Tuesday, December 6, 2011

Dead Reckoning: Upon a Midnight Clear

(Quick note: I intended to create a separate blog for fiction but for simplicity everything will be to this blog for now)

    It was an indigo clear night with with a fat belly of a full moon hanging low in the sky. Stars shimmered like too much glitter on a kid's art project as the North Star shone above like God's scornful eye. It was cold; made even colder by gloves with torn fingers, scavenged jackets, moth eaten socks, and no fires to burn.
    Couldn't light a fire, they would see it. The dead always did.
    Weeks past, as Autumn's iron month of November gasped into December, some poor bastards lit a rooftop fire. Half of Boston's dead stormed it like the Bastille. So no fires.
    It wasn't all bad. Across rooftops shadows moved, flashlights flickered in Morse code on the hour, and a community was born. Every week there were fewer flashlights; rooftop shadows lumbered instead of walked, and names learned were forgotten.
      Half a dozen shadows moved across the silver lit nightscape. Jokes flashed through Morse. Boots stomped, hands were flexed, and beneath the rooftop village a city of staggering death.
    A quick flash from Janice atop the Reilly Liquor store: midnight. Another series of flashes: happy Pearl Harbor Day.
   The community flashed in respect. Heads were bowed for those grandfathers and friends that died back then. The mind wandered to all the dead below, walking and non walking, the amalgam of a country and a people that was...and never will be.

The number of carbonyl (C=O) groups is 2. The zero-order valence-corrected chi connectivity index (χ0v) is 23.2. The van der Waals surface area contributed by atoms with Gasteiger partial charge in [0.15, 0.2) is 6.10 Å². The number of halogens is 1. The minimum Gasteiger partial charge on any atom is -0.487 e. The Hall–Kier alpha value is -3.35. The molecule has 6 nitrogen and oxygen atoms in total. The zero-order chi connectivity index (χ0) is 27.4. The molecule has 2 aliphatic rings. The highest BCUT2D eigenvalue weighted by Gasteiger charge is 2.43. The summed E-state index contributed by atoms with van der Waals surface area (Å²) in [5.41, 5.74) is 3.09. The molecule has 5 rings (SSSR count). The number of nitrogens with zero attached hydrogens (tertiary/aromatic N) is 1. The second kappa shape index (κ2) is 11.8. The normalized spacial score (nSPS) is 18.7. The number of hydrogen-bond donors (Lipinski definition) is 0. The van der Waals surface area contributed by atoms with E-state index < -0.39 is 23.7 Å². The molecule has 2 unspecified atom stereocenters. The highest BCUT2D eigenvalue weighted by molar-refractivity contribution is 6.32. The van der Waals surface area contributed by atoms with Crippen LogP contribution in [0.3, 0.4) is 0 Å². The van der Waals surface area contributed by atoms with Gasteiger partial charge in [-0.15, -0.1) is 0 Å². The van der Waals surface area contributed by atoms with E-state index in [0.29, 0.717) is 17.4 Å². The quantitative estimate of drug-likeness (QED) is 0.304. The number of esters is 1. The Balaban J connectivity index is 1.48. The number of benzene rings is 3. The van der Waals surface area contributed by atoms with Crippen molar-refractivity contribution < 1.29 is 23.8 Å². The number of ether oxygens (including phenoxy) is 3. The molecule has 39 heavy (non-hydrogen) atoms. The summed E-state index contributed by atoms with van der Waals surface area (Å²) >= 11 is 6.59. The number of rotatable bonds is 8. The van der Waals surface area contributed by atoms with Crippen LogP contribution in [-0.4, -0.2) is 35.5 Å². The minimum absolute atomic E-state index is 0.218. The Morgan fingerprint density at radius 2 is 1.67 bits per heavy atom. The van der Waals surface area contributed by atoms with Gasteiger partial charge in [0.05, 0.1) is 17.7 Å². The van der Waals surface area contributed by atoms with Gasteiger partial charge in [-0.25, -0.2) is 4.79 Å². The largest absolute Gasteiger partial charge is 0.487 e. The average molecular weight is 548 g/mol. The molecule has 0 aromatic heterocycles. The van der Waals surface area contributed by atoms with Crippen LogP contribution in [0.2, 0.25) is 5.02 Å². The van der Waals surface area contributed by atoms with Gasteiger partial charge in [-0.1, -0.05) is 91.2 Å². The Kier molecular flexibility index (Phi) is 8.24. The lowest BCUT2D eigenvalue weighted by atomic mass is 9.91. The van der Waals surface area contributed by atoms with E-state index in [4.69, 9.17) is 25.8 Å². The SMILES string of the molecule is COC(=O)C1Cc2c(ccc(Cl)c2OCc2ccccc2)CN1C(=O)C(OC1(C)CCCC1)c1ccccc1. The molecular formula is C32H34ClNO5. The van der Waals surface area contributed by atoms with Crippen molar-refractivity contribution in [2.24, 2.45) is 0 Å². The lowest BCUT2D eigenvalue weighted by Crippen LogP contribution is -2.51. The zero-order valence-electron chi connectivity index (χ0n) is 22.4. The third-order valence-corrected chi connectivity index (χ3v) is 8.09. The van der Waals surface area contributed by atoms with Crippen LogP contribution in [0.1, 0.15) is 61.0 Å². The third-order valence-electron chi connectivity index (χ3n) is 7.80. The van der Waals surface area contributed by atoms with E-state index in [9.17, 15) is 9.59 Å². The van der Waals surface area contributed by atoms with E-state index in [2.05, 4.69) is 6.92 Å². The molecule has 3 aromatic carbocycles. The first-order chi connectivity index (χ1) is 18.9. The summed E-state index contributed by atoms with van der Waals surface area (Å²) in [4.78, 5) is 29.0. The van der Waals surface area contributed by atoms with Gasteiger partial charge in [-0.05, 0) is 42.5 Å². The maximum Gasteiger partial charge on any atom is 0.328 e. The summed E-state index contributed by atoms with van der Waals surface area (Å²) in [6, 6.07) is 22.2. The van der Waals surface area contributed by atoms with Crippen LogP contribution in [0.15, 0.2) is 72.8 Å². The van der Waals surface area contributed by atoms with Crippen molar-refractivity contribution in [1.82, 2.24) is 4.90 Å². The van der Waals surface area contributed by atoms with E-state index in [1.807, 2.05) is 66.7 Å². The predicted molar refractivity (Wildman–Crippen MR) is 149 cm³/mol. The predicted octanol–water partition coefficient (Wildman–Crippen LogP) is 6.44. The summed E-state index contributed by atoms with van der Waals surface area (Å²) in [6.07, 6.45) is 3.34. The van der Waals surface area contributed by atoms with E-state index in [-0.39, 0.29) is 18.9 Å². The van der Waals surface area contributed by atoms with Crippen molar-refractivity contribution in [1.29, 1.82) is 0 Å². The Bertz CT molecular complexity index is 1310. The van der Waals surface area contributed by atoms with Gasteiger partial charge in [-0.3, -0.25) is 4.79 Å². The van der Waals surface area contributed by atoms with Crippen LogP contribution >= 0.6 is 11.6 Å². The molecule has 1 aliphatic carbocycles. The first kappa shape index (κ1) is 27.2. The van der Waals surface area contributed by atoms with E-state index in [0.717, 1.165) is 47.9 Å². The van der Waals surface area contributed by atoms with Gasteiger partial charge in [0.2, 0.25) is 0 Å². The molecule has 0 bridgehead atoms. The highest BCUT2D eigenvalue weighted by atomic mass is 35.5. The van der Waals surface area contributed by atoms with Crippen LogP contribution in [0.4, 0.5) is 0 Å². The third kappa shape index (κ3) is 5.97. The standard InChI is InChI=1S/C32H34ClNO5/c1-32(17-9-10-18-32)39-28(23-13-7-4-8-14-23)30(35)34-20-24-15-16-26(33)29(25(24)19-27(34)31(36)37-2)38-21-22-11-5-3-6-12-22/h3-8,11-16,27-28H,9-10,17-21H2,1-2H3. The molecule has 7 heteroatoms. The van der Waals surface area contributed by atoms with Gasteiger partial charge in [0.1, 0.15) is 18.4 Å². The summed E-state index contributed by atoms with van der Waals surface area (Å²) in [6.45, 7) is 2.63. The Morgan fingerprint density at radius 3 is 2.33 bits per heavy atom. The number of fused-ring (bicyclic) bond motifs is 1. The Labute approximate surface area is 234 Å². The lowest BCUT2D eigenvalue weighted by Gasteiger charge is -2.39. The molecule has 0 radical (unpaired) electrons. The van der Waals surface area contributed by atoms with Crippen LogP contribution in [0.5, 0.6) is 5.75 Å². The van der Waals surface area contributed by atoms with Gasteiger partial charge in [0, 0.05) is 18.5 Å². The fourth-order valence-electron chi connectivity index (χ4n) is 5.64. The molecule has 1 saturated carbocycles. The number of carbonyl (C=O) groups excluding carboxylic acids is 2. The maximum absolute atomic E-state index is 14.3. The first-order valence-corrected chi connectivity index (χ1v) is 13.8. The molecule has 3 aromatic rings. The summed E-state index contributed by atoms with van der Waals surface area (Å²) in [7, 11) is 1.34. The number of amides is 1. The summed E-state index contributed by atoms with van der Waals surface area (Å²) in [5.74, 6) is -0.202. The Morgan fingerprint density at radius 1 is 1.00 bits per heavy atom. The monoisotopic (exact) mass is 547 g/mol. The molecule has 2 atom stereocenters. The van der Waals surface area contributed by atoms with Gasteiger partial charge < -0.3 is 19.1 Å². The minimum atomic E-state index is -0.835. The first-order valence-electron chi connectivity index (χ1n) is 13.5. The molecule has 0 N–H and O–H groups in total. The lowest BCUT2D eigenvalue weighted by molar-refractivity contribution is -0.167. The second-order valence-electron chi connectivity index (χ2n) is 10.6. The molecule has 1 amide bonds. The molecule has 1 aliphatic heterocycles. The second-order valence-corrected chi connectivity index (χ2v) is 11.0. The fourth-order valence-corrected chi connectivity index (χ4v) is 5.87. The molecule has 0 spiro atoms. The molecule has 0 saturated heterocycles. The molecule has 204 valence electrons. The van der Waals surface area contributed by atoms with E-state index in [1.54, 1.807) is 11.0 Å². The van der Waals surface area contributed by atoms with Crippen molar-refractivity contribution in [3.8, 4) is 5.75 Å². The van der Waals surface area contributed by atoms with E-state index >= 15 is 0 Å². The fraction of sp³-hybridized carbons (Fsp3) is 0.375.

Lights stopped. Silver darkness and distant groans became the night. Then over the dead came a harmonic wail. Confused heads cocked. The deep screech of a saxophone wailed like a mourning widow. Then an answering note blared through the cold air as a trumpet joined. Trumpet and sax, brothers in melody, cried out to the night in a mournful dirge. Heads lowered as "Taps" played. The soulful wail warmed hearts, forced tears, and brought forth memories of those below once alive.
    The pair played on. No one saw the dead swarm like agitated ants. The band played on until the song ended. Tears froze. Hands wiped eyes and nose.
     Then the pair played, deep, mournful; they wailed through souls as  "Amazing Grace" haunted the night. Hearts swelled. Stars twinkled through tear blind eyes. Some noticed the dead below. Flashlights flickered in frantic warning. The pair played on.
     The music sailed across the night on the wings of angels, spreading throughout the silent Necropolis.  Distant shadows, deep in the city, moved on far away roofs. Clicks echoed as upper story windows were thrown open.
    A crash boomed as the door to the player's building smashed in. A distant gunshot rang out from a neighboring roof. Then another from a different building. The rooftop sentries tried, but the swarm flooded into the building. Moments in dread froze as all waited. But the band played on.
    Then the saxophone silenced mid note.
    There was no scream, no shout.
    Then the trumpet went mute. Dead shadows surged across the roof where once two had dared to live. Some watched. Others turned away. None who heard would ever forget.

     It was an indigo clear night with a fat belly of a full moon...

1 comment:

  1. Great descriptions...also, I really like the concept of the roof top community using flashlights and morse code to communicate. :)